Since the first CRC Workshop in New York City in 2015, the number of attendees has increased each year. This year, the increase was influenced by the Dec. 31, 2017, deadline for a large group of Certified Realtime Reporter (CRR) holders. Members who passed the CRR Skills Test before Nov. 1, 2011, can earn the CRC by attending the CRC Workshop and passing the Written Knowledge Test before Dec. 31, 2017. Through November 2011, the CRR Skills Test consisted of literary material, just like the CRC Skills Test (the CRR Skills Test is now testimony material). The last opportunity in 2017 to take the CRC Written Knowledge Test is in October. Registration closes Sept. 30.

The CRC Workshop is also available online as a package of nine modules. Members who earned the CRR before 2011 and want to earn the CRC by Dec. 31 may watch the online workshop.

Our team of instructors knows only too well how quickly technology changes in the world of captioning. But the one aspect of captioning that remains the same is the need to write cleanly and conflict free. The CRC Workshop includes instruction about basic realtime writing for captioning. We cover the need to use prefixes and suffixes along with basic root words. We also talk about the never-ending need to prepare for upcoming assignments.

Technology has expanded the field of captioning from TV encoders to the internet. New platforms for online meetings develop every year. Competing caption streaming services bring new solutions that expand our capabilities all the time. Our instructors tried to cover the various methods of displaying our captions with an eye to future developments.

The captioning world grows every year, and the demand for qualified captioners is stronger than ever. Our committee looks forward to welcoming more and more Certified Realtime Captioners in the coming year.

Carol Studenmund, FAPR, RDR, CRR, CRC, is a broadcast captioner in Portland, Ore., and co-chair of the NCRA Certified Realtime Captioner Certification Committee. She can be reached at cstudenmund@LNSCaptioning.com.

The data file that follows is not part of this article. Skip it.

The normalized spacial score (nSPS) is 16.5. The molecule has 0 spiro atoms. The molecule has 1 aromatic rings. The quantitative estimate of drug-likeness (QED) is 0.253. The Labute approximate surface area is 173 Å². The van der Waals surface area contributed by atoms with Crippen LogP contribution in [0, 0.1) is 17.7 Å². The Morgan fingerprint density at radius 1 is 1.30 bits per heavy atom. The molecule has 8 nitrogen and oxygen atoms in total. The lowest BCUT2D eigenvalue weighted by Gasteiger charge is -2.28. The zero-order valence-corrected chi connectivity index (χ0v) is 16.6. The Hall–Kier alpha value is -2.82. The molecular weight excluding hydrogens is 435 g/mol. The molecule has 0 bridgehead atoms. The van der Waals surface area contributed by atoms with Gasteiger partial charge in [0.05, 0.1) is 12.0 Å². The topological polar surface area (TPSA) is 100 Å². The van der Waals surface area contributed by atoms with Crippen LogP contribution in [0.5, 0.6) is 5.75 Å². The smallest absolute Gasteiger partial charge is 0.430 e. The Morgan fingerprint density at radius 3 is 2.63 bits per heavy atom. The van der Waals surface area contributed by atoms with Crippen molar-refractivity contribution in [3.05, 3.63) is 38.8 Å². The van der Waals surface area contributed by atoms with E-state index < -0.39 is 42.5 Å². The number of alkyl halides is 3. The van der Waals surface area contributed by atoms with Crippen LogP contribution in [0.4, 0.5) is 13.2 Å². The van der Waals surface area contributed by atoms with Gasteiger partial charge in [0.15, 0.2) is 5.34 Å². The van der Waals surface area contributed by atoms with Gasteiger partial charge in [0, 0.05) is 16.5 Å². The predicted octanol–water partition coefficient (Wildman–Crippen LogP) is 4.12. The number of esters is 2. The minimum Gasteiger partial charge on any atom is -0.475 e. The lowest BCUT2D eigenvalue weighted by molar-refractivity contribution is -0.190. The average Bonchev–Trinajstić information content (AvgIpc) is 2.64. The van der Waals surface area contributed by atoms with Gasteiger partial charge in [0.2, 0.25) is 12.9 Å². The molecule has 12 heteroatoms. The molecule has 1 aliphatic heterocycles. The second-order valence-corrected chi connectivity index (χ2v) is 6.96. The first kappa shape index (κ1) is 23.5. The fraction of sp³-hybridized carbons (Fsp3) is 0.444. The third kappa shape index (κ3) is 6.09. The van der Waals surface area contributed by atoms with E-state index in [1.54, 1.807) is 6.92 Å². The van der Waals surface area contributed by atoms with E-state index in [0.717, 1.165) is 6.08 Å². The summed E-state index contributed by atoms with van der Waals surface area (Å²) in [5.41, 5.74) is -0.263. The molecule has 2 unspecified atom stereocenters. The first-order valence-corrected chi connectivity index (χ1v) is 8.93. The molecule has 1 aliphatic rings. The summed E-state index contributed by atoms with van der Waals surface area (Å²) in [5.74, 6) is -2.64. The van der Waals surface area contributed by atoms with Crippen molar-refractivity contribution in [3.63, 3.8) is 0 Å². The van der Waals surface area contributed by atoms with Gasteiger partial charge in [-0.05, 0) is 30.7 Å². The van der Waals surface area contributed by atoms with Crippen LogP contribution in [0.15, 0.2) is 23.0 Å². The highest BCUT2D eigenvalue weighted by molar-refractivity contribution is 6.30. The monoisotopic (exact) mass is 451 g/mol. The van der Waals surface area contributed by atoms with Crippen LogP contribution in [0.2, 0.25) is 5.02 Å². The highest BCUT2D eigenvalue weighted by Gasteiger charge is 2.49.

Norwalk woman nationally recognized for court reporting

JCR: Journal of Court Reporting, TheJCR.com, JCR WeeklyOn Sept. 11, the Norwalk Reflector posted an article announcing that Marie Fresch, RMR, CRC, a freelancer and CART captioner in Norwalk, Ohio, had earned the Certified Realtime Captioner (CRC) certification. The article explained the requirements for earning the CRC, provided some background on captioning, and shared a few highlights from Fresch’s career.

The article was generated by a press release issued by NCRA on Fresch’s behalf.

Read more.

What can you do in a month to earn CEUs?

A middle-aged white woman listens attentively during a workshop while taking notes.The Sept. 30 deadline for this year’s CEU cycle is coming up quickly, but there’s still time to earn a few more last-minute credits, both in person and online. Even if your CEU cycle isn’t ending this year, these ideas can help you stay on track and possibly even get that requirement done early.

Attend a webinar or e-seminar

Webinars and e-seminars are a great way to learn some new skills in the comfort of your own home and, in terms of e-seminars, on your own schedule. There are three 90-minute live webinars scheduled for this September:

If none of these webinars fit your schedule, check out the NCRA e-seminar library for 60- and 90-minute sessions on topics that include business, CART and captioning, ethics, grammar and language, history, official reporting, personal development, realtime, technology, and more.

Attend a pre-approved event, including state association conferences

Many state associations and other court reporter–related organizations are hosting conferences and seminars in September. In-person events give you the opportunity to network with other reporters and captioners while earning CEUs. Most events are one to three days, and several of them are in the first half of the month. Events are scheduled in Arizona, California, Colorado, Illinois, Indiana, Kentucky, Maryland, Montana/Wyoming/Idaho, North Carolina, Oklahoma, Washington, and Wisconsin, as well as Alberta, Canada, this month. Check out the full calendar of pre-approved events here, which includes the dates, location (geographic or online), and number of CEUs.

Learn CPR or first aid